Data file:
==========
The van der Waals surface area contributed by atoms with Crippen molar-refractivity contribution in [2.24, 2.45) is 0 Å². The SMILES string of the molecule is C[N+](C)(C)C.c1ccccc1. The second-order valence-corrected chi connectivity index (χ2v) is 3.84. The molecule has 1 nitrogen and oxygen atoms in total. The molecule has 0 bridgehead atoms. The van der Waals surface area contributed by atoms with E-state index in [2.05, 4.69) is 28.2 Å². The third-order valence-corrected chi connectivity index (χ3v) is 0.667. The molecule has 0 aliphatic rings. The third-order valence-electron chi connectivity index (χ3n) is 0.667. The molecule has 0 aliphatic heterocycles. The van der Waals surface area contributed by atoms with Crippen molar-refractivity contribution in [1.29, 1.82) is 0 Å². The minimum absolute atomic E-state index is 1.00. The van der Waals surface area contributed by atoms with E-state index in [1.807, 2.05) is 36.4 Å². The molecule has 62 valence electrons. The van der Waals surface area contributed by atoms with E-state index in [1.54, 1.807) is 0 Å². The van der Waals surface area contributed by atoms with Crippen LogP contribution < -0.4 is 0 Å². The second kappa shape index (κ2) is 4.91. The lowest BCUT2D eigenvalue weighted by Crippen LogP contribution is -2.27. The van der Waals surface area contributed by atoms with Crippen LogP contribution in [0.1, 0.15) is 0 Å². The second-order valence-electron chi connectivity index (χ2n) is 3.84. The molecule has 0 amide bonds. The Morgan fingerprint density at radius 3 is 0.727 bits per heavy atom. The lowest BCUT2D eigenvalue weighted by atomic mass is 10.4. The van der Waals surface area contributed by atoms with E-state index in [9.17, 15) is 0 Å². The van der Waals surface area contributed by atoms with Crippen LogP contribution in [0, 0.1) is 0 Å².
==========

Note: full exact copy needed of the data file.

The van der Waals surface area contributed by atoms with Crippen molar-refractivity contribution in [2.24, 2.45) is 0 Å². The SMILES string of the molecule is C[N+](C)(C)C.c1ccccc1. The second-order valence-corrected chi connectivity index (χ2v) is 3.84. The molecule has 1 nitrogen and oxygen atoms in total. The molecule has 0 bridgehead atoms. The van der Waals surface area contributed by atoms with E-state index in [2.05, 4.69) is 28.2 Å². The third-order valence-corrected chi connectivity index (χ3v) is 0.667. The molecule has 0 aliphatic rings. The third-order valence-electron chi connectivity index (χ3n) is 0.667. The molecule has 0 aliphatic heterocycles. The van der Waals surface area contributed by atoms with Crippen molar-refractivity contribution in [1.29, 1.82) is 0 Å². The minimum absolute atomic E-state index is 1.00. The van der Waals surface area contributed by atoms with E-state index in [1.807, 2.05) is 36.4 Å². The molecule has 62 valence electrons. The van der Waals surface area contributed by atoms with E-state index in [1.54, 1.807) is 0 Å². The van der Waals surface area contributed by atoms with Crippen LogP contribution < -0.4 is 0 Å². The second kappa shape index (κ2) is 4.91. The lowest BCUT2D eigenvalue weighted by Crippen LogP contribution is -2.27. The van der Waals surface area contributed by atoms with Crippen LogP contribution in [0.1, 0.15) is 0 Å². The second-order valence-electron chi connectivity index (χ2n) is 3.84. The molecule has 0 amide bonds. The Morgan fingerprint density at radius 3 is 0.727 bits per heavy atom. The lowest BCUT2D eigenvalue weighted by atomic mass is 10.4. The van der Waals surface area contributed by atoms with E-state index in [9.17, 15) is 0 Å². The van der Waals surface area contributed by atoms with Crippen LogP contribution in [0, 0.1) is 0 Å².